We started the week with Amish GPS but now head in the opposite direction, technologically speaking.
Brenda shares photos today from the Carroll County, Tennessee Amish settlement, of an old Maytag washing machine. Brenda has previously shared photos from Amish wash day in this settlement, so this makes a good follow-up. Amish are known to use old-fashioned machines but this one seems more venerable than the norm.
You can see the patent information and years here, giving a clue to its age. I don’t know the precise age of this machine but have found examples of the “Gyratator” online from the 1920s and 1930s.
By the way I quite like the Gyratator name. It sounds like the type of pseudo-futuristic name you’d hear on the Jetsons. It’s more than a gyrator, it’s a Gyratator. Beyond gyration. Perhaps the technology was cutting-edge for that era.
More on how Amish wash clothes.
Words worth pondering
This is unrelated to the above, but I thought I might tack it on this post today. Linda shares a few sayings from the November 2012 issue of the Calvary Messenger, a Beachy Amish publication, offered without comment:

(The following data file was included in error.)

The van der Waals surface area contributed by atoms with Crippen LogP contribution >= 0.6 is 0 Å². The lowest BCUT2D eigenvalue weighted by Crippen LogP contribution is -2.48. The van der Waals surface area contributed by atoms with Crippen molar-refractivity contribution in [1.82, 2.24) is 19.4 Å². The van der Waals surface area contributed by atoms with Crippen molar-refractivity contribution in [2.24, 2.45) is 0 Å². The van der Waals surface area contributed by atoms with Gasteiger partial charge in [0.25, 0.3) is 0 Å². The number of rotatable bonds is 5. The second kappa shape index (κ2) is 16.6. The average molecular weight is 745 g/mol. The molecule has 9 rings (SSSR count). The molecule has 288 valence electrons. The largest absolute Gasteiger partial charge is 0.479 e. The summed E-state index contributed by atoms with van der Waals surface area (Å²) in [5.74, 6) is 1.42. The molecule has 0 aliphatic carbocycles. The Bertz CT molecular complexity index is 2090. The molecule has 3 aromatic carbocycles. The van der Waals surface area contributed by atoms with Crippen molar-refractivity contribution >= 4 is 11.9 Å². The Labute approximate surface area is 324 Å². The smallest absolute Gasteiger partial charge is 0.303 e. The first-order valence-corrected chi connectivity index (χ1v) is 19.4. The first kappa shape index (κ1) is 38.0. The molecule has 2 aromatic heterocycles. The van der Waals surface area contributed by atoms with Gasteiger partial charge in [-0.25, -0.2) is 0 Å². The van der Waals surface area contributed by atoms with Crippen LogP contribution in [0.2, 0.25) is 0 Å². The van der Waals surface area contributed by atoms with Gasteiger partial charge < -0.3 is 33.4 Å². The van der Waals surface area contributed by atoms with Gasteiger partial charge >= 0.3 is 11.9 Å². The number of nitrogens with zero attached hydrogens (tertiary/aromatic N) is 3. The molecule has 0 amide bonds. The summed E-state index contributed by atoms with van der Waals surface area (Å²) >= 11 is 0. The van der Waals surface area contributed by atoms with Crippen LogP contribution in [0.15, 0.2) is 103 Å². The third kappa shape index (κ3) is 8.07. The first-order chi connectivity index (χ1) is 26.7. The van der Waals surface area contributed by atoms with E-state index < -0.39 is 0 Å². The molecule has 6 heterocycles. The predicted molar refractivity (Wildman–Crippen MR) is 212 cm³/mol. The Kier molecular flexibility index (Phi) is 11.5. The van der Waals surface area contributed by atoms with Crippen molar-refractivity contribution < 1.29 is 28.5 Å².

- -“True Christianity is fascinating. Is that why it has been studied so much more than practiced?”
- -“Some folks are so lazy that if their ship came in they’d expect others to unload it for them.”
- -“Shiftless people seldom get it into high gear.”
- -“Spendicitis” has put too many a man under a mountain of debt.
- -“Hatred is a boomerang that hurts the thrower more than its intended target.”
- -“The most dangerous lies are those that most resemble the truth.”
Spreads have been named
I’ve just posted the names of the Amish spreads from yesterday’s post as well as a closer-up version of the note. We had some good guesses but only one person got all three right.